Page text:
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There’s an occultation tomorrow (Oct 2nd, 2015) – where the Moon covers the star Aldebaran ( Rohini, as known to Indians). You can consider an occultation as an eclipse where one object in the sky covers another, as seen from the earth).
The west coast of the USA slightly misses it (or slightly gets it) depending on whee you are location. Check this link for more details.http://www.skyandtelescope.com/…/moon-hides-hyades-occults…/
I used the Neave Planetarium software to get some pictures of how it would appear in the SF bay area. I suspect the accuracy particularly when showing the Moon and the star is not perfect, but you can see through the 4 pictures how the Moon hovers over the star as time goes by.
Occulations are not as rare events, but occulations of bright stars is somewhat rare, as seen from a given place. Since there are only a few bright stars near the path that Moon takes in the sky and Aldebaran (Rohini) is the brightest star that the Moon can occult
Somehow this aspect of Rohini (that it comes very close to the Moon) made an impact on ancient Indians. So when they came up with a list of the 27 lunar mansions (“Nakshatras”), they were thought as the daughters of Daksha Brahma, and wives of the Moon. And out of these 27 wives, Rohini is said to be the most favorite of all to the Moon. It is not hard to see how this imagination come through given that the Moon occults Rohini quite regularly!
I figure it is better to post the this video of Navaratri celebration at our home – since Deepavali is around the corner already!
Rarely does one come across a scholar who is well versed in all aspects related to music: lakshya, lakshaNa and the associated lyrical aspects. And it was the fortune of the listeners at South India Fine Arts Spring Festival (SIFA) to see one such scholar- Dr T S Sathyavathi.
‘Aesthetics in Muttuswamy Dikshita’s Compositions’ was the topic Vidushi T S Sathyavathi had chosen for her demonstration lecture at SIFA. She introduced aesthetics from the Indian perspective, as the essential aspect of art which elevates the listener from a lower stratum to a higher stratum. During her lec-dem, she illustrated this through various compositions of Muttuswamy dIkshita.
The first composition she chose for rendition was a kriti on Ganapati, very aptly – ‘pancha mAntanga mukha gaNapatiA’ in raaga Malahari. She illustrated how the instrumental case in the sahitya is used to connect various phrases in the charaNa, back to the pallavi enhancing the meaning. She also showed how various details of the deity on which the composition is composed is captured in the sahitya, leaving no doubt as to the identity of the kshetra. Through various phrases used in the composition, she illustrated how the raga develops as the composition progresses. She pointed out the subtle swarakshara usage in this composition.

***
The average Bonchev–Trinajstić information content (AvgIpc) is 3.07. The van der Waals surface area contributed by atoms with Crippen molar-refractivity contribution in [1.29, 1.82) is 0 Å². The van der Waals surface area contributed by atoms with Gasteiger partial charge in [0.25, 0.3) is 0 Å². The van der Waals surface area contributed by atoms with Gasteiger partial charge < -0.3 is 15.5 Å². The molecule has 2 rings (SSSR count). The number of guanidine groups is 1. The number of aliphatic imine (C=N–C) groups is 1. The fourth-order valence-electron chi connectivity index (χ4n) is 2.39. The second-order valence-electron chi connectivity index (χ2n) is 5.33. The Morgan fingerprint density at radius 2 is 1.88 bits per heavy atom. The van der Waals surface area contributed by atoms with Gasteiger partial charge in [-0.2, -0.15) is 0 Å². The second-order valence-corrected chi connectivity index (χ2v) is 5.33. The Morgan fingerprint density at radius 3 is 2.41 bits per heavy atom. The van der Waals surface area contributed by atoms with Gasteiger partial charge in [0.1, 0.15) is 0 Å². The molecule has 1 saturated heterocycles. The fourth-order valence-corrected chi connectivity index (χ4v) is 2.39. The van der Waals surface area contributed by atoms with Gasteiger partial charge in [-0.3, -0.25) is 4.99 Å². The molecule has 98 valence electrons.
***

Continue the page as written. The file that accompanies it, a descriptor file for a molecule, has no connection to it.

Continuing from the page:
She also alluded to the refrain of many musicians that it is very hard to take liberty with MD’s compositions. Although this is somewhat true, she showed how Muttuswamy Dikshita provides a great framework for any rAga he has composed in.The unambiguous clarity with which Muttuswamy Dikshita treats ragas in his compositions, in her opinion, forms the basis on which later day composers have built grand compositions. She sang some parts of his Saveri kriti, ‘kari kalabha mukham’, showing how the difference between Malahari & Saveri are shown right in the opening phrases of these two compositions.
She next took the sAma composition – ‘guruguhAya bhaktAnugrahAya’ drawing audience attention to the short rishabha and dhaivata, the widely oscillating madhyama in this raga – and indicated how the corpus of sancharas the composer has shown in this composition (and other compositions) could be used as a framework for a detailed elaboration of any ragas he has composed in. She pointed out how Muttuswamy Dikshita has woven a beautiful chitte swara for this composition that includes a beautiful asymmetry in symmetry, including different laya patterns.
The next raga under consideration was Brindavana Saranga. Vidushi Satyavathi sang ‘soundara rAjam Ashraye’ very beautifully describing interesting features of the sAhitya such as the Adi prAsa, antya prAsa, and interesting aspects like the caressing kaishiki nishada which is the hallmark of this delicate raga. She illustrated the differences in the treatment of nishada and rishabha in this rAga to other ragas such as Sri and Madhyamavati as well.
The last composition, the grand chaturdasha ragamalika – ‘srI vishwanatham bhajeham’ was indeed a treat to listen to. Vidushi Sathyavathi went into the details of each of the ragas in his gem of a composition showing how the sahtitya is woven to include the raga name for each raga in each segment (ragamudre), and how a modified phrase using the raga name is used as an adjective in the very next line enhancing the beauty of the sahitya, and how the key phrases of each raga are shown within a the short segment allocated to each raga.
Vidushi Sathyavathi concluded with saying that Muttuswamy Dikshita used both his heart and art in his compositions. With her scholarly presentation, the listeners at SIFA could very well appreciate that. She was very ably assisted by Vidwan T S Krishnamurthy on the violin and Vidwan Shriram Brahmanandam on the Mrdanga.